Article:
They met with Mehboob Ali of Darsgah-e-Jehad-o-Shahadat and Maulana Naseeruddin of Tehreek Tahaffuz-e-Shair-e-Islam, who complained to them about the increasing harrasment of Muslim youth in Hyderabad. The Naxalite leaders reportedly assured them that protecting the minorities is their obligation. Later on when Naseeruddin was arrested by Gujarat police for allegedly having links with ISI and terrorist organizations, Ramakrishna issued an open letter to the state government calling for his unconditional release. He demanded the suspension of officers who permitted the arrest, filing of a criminal case against Gujarat police, public condemnation of its action and a public apology. He also wanted the state to issue a blanket order to prevent police from entering Muslim houses or areas without permission.

Their only interaction with a mainstream Muslim leader was that with Zahid Ali Khan on October 19th when they arrived unannounced at Siasat's offices. Ramakrishna, Sudhakar, Ganesh and Jan Shakti's Amar and Riyaz attended the meeting along with legendary balladeer Gadar. In their interaction with the staff of Siasat, the Naxalite leaders reiterated that their fight is against five forms of injustices:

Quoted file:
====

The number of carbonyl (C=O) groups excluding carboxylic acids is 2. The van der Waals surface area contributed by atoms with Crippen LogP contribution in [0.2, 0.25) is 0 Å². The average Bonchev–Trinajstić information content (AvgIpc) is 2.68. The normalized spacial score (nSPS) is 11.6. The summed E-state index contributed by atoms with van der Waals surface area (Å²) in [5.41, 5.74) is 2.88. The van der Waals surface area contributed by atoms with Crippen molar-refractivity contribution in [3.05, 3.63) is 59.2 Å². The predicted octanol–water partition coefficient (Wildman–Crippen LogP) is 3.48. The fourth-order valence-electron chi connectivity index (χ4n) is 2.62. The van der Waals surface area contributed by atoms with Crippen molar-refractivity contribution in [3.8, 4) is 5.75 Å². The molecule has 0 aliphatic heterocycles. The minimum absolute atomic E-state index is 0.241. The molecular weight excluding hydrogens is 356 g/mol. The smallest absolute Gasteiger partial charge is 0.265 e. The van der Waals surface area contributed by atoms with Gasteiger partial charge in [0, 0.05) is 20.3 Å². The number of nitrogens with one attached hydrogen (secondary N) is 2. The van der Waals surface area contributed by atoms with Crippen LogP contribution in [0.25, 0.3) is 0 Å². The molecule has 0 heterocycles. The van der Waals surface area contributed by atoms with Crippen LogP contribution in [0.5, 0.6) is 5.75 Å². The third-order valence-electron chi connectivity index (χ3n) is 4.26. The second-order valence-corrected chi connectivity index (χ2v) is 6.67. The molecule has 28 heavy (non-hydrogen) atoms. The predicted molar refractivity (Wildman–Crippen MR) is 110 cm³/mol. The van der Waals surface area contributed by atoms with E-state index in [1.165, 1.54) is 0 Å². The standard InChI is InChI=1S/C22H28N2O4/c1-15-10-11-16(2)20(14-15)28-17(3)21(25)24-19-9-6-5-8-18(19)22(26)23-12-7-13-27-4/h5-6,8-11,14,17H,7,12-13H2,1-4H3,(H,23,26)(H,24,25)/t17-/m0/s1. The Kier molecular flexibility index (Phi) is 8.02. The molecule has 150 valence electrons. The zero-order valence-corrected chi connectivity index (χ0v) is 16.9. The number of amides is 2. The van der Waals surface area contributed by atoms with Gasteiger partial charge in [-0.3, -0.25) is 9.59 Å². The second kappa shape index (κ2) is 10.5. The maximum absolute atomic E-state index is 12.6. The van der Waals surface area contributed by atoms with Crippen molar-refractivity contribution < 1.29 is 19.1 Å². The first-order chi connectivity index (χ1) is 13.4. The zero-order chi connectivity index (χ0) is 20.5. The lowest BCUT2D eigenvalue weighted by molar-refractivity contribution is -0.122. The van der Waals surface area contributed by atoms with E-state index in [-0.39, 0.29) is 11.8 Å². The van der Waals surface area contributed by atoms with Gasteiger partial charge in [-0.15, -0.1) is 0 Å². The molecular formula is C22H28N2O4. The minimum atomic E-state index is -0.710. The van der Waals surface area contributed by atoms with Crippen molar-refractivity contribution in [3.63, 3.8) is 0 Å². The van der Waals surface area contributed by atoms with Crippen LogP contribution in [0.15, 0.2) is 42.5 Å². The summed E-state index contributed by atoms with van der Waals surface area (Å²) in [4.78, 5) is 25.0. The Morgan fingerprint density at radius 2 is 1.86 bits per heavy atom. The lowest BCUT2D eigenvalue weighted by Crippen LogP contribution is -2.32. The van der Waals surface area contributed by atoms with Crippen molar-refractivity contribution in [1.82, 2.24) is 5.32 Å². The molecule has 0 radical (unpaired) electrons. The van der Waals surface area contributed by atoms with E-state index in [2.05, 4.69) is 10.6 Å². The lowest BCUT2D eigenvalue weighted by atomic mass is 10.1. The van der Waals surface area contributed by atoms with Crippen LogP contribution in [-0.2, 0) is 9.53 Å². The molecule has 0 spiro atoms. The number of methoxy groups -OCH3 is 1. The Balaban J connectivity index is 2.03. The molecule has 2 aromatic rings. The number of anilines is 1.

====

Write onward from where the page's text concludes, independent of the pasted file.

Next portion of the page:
1. 1. Class divisions

  2. Oppression against women

  3. Injustices against and harassment of Muslims

  4. Backwardness of the tribals

  5. Lack of development of backward areas

Ramakrishna said that Muslims are being treated like outsiders in their own country and blamed the Hindutva forces for creating divisions in the citizenry which have led to tragedies like Gujarat. He further claimed that Maoist forces have "always supported Muslims" and said that Naxalites support an eleven percent reservation policy for Muslims. He said the "revolutionary forces" are totally committed to secularism and are the only ones who can effectively combat the Hindutva organizations. His appeal for the Muslim community was to join their struggle and work unitedly on a single platform.

While the Naxalites' sentiments and concerns need to be appreciated, it would be suicidal for Muslims or anyone else to join an armed struggle. Whatever grievances there might be they should be addressed within the democratic framework of the country in ways that are legitimate and non-violent and which do not violate the sovereignty and integrity of India. Naxalites have already proven their point and highlighted the exploitation and oppression that is rampant in the country. Now is the time for them to hang in their guns, join the mainstream and bring in the desired change through democratic and non-violent means. They are disciplined and committed and can make ideal politicians. However, this scenario seems highly unlikely at least in the near future. This does not mean that there is no scope for Naxal-Muslim cooperation. Muslims can still work and cooperate with "overground" Naxalites like Gadar. He routinely attends Muslim events and was instrumental in Jamiatul Ulema's Dalit-Muslim communal meal programs which were designed to foster brotherhood between Muslims and other communities. Efforts should be made to increase the occurrence of such constructive social justice and equality campaigns.